Access to healthy food varies dramatically across the state.

The 2020 County Health Rankings define those with limited access to healthy foods as people who are low-income and do not live close to a grocery store. Living close to a grocery store is defined differently in urban and rural areas; in urban areas, it means living less than one mile from a grocery store; in rural areas, less than 10 miles.

According to 2015 data, 5 percent of Coloradans have limited access to healthy food — a percentage that has remained unchanged since 2018. This varies from a low of 2 percent to a high of 49 percent in counties across Colorado. The data once again show signs of an urban/rural divide: In Costilla and Dolores counties, almost half of residents (49 percent) struggle with limited access to healthy foods, compared to only 2 percent in Douglas County.

Cost can also be a barrier to accessing healthy food. The Health Rankings combine limited access to food with income to measure counties’ overall food environment. People who live in southwestern and southeastern Colorado are more likely to lack a healthy food environment.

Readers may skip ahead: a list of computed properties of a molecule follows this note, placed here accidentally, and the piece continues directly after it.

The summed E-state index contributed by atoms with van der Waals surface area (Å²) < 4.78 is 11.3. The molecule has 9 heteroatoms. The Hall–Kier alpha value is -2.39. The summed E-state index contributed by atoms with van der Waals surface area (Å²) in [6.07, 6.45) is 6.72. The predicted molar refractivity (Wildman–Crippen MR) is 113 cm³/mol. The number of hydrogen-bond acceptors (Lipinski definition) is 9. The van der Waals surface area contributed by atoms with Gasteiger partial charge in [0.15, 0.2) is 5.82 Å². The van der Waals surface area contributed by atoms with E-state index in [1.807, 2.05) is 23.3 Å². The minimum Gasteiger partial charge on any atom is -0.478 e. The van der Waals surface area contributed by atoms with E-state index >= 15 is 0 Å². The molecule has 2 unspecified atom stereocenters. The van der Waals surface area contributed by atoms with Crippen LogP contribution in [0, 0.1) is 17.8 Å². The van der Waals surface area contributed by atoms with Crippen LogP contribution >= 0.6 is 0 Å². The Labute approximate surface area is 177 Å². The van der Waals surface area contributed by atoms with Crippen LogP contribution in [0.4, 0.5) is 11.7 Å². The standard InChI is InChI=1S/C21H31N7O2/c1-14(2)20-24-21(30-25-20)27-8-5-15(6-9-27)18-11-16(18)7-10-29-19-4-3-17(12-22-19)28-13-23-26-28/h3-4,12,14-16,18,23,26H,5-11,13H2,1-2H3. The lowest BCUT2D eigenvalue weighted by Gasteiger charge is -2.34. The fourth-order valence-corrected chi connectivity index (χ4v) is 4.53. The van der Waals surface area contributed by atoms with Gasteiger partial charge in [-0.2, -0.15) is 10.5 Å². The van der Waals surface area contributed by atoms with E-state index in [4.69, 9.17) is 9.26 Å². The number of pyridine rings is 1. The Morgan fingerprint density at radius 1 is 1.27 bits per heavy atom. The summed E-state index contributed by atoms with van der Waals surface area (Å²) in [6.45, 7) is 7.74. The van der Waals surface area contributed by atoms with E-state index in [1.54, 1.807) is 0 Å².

Only six in 10 Coloradans who are eligible for SNAP, a program that subsidizes groceries, are enrolled. Colorado advocates and policymakers are focusing on addressing these issues through a new Blueprint to End Hunger. COVID-19 may exacerbate the lack of access to food for many Coloradans, particularly those in lower-income brackets or households with older adults.

Different regions, different needs.

Across the state, access to care, secure housing, and access to healthy food looks very different. The needs in Southern Colorado look very different than the needs in the Front Range. The 2020 County Health Rankings highlight progress as well as persistent health inequities that policymakers, community leaders, and residents must address in order to improve the well-being of all Colorado residents and communities.